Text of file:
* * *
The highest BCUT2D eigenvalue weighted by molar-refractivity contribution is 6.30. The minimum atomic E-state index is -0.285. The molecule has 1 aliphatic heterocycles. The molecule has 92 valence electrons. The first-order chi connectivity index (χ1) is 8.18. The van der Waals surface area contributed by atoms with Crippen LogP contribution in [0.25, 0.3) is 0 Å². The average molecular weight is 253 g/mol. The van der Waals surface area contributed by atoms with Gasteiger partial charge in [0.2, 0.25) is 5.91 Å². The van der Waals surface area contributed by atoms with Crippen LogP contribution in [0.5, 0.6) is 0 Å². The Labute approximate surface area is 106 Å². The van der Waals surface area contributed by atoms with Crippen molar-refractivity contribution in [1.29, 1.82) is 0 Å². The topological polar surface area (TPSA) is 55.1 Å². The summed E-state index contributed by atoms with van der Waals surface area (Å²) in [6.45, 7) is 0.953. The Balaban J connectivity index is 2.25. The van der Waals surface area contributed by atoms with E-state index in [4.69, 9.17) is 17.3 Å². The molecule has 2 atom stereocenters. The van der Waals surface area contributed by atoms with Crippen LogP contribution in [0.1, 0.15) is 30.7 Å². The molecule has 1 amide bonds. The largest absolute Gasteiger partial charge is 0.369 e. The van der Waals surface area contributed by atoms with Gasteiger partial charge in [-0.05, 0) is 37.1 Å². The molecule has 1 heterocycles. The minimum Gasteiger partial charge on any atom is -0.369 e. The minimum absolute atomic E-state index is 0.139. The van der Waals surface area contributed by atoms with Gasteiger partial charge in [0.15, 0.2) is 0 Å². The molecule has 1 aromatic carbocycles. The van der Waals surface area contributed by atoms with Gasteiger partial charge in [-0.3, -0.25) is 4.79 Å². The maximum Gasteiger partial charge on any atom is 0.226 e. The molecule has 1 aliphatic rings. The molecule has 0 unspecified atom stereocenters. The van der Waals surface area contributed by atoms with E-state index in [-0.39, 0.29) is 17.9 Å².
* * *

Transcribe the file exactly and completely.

The highest BCUT2D eigenvalue weighted by molar-refractivity contribution is 6.30. The minimum atomic E-state index is -0.285. The molecule has 1 aliphatic heterocycles. The molecule has 92 valence electrons. The first-order chi connectivity index (χ1) is 8.18. The van der Waals surface area contributed by atoms with Crippen LogP contribution in [0.25, 0.3) is 0 Å². The average molecular weight is 253 g/mol. The van der Waals surface area contributed by atoms with Gasteiger partial charge in [0.2, 0.25) is 5.91 Å². The van der Waals surface area contributed by atoms with Crippen LogP contribution in [0.5, 0.6) is 0 Å². The Labute approximate surface area is 106 Å². The van der Waals surface area contributed by atoms with Crippen molar-refractivity contribution in [1.29, 1.82) is 0 Å². The topological polar surface area (TPSA) is 55.1 Å². The summed E-state index contributed by atoms with van der Waals surface area (Å²) in [6.45, 7) is 0.953. The Balaban J connectivity index is 2.25. The van der Waals surface area contributed by atoms with E-state index in [4.69, 9.17) is 17.3 Å². The molecule has 2 atom stereocenters. The van der Waals surface area contributed by atoms with Crippen LogP contribution in [0.1, 0.15) is 30.7 Å². The molecule has 1 amide bonds. The largest absolute Gasteiger partial charge is 0.369 e. The van der Waals surface area contributed by atoms with Gasteiger partial charge in [-0.05, 0) is 37.1 Å². The molecule has 1 heterocycles. The minimum Gasteiger partial charge on any atom is -0.369 e. The minimum absolute atomic E-state index is 0.139. The van der Waals surface area contributed by atoms with Gasteiger partial charge in [0.15, 0.2) is 0 Å². The molecule has 1 aromatic carbocycles. The van der Waals surface area contributed by atoms with Gasteiger partial charge in [-0.3, -0.25) is 4.79 Å². The maximum Gasteiger partial charge on any atom is 0.226 e. The molecule has 1 aliphatic rings. The molecule has 0 unspecified atom stereocenters. The van der Waals surface area contributed by atoms with E-state index in [-0.39, 0.29) is 17.9 Å².